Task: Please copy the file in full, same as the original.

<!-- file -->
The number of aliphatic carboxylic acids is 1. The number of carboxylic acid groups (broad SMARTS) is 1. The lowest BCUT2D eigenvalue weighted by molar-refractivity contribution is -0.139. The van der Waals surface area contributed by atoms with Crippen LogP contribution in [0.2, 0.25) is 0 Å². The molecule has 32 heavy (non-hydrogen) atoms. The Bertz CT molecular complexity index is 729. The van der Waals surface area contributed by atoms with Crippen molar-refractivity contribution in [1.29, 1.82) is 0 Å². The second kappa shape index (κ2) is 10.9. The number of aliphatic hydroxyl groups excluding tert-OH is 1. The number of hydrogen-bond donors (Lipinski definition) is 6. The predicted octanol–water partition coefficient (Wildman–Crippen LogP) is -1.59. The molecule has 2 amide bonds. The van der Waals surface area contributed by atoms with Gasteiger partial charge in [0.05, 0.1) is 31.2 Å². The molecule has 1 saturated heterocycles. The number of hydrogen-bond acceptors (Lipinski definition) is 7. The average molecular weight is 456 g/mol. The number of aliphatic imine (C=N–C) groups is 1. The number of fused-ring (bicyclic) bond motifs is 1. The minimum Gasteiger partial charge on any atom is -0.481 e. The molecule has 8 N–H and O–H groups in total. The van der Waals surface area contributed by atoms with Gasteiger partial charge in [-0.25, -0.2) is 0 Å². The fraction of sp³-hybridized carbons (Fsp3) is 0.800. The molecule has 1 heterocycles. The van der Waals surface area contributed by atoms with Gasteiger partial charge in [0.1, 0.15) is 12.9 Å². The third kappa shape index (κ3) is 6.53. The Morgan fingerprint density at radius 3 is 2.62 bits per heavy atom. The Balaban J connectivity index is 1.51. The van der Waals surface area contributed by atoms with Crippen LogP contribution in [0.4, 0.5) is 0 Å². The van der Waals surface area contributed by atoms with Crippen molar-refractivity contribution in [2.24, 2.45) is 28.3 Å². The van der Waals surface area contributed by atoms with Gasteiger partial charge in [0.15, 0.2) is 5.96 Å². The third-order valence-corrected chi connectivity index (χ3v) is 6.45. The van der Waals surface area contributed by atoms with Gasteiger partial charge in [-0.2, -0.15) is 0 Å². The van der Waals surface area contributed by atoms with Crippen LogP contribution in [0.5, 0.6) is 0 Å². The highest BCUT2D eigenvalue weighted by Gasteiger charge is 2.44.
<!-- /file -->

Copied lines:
The number of aliphatic carboxylic acids is 1. The number of carboxylic acid groups (broad SMARTS) is 1. The lowest BCUT2D eigenvalue weighted by molar-refractivity contribution is -0.139. The van der Waals surface area contributed by atoms with Crippen LogP contribution in [0.2, 0.25) is 0 Å². The molecule has 32 heavy (non-hydrogen) atoms. The Bertz CT molecular complexity index is 729. The van der Waals surface area contributed by atoms with Crippen molar-refractivity contribution in [1.29, 1.82) is 0 Å². The second kappa shape index (κ2) is 10.9. The number of aliphatic hydroxyl groups excluding tert-OH is 1. The number of hydrogen-bond donors (Lipinski definition) is 6. The predicted octanol–water partition coefficient (Wildman–Crippen LogP) is -1.59. The molecule has 2 amide bonds. The van der Waals surface area contributed by atoms with Gasteiger partial charge in [0.05, 0.1) is 31.2 Å². The molecule has 1 saturated heterocycles. The number of hydrogen-bond acceptors (Lipinski definition) is 7. The average molecular weight is 456 g/mol. The number of aliphatic imine (C=N–C) groups is 1. The number of fused-ring (bicyclic) bond motifs is 1. The minimum Gasteiger partial charge on any atom is -0.481 e. The molecule has 8 N–H and O–H groups in total. The van der Waals surface area contributed by atoms with Gasteiger partial charge in [-0.25, -0.2) is 0 Å². The fraction of sp³-hybridized carbons (Fsp3) is 0.800. The molecule has 1 heterocycles. The van der Waals surface area contributed by atoms with Gasteiger partial charge in [0.1, 0.15) is 12.9 Å². The third kappa shape index (κ3) is 6.53. The Morgan fingerprint density at radius 3 is 2.62 bits per heavy atom. The Balaban J connectivity index is 1.51. The van der Waals surface area contributed by atoms with Crippen LogP contribution in [0.4, 0.5) is 0 Å². The van der Waals surface area contributed by atoms with Crippen molar-refractivity contribution in [2.24, 2.45) is 28.3 Å². The van der Waals surface area contributed by atoms with Gasteiger partial charge in [0.15, 0.2) is 5.96 Å². The third-order valence-corrected chi connectivity index (χ3v) is 6.45. The van der Waals surface area contributed by atoms with Gasteiger partial charge in [-0.2, -0.15) is 0 Å². The van der Waals surface area contributed by atoms with Crippen LogP contribution in [0.5, 0.6) is 0 Å². The highest BCUT2D eigenvalue weighted by Gasteiger charge is 2.44.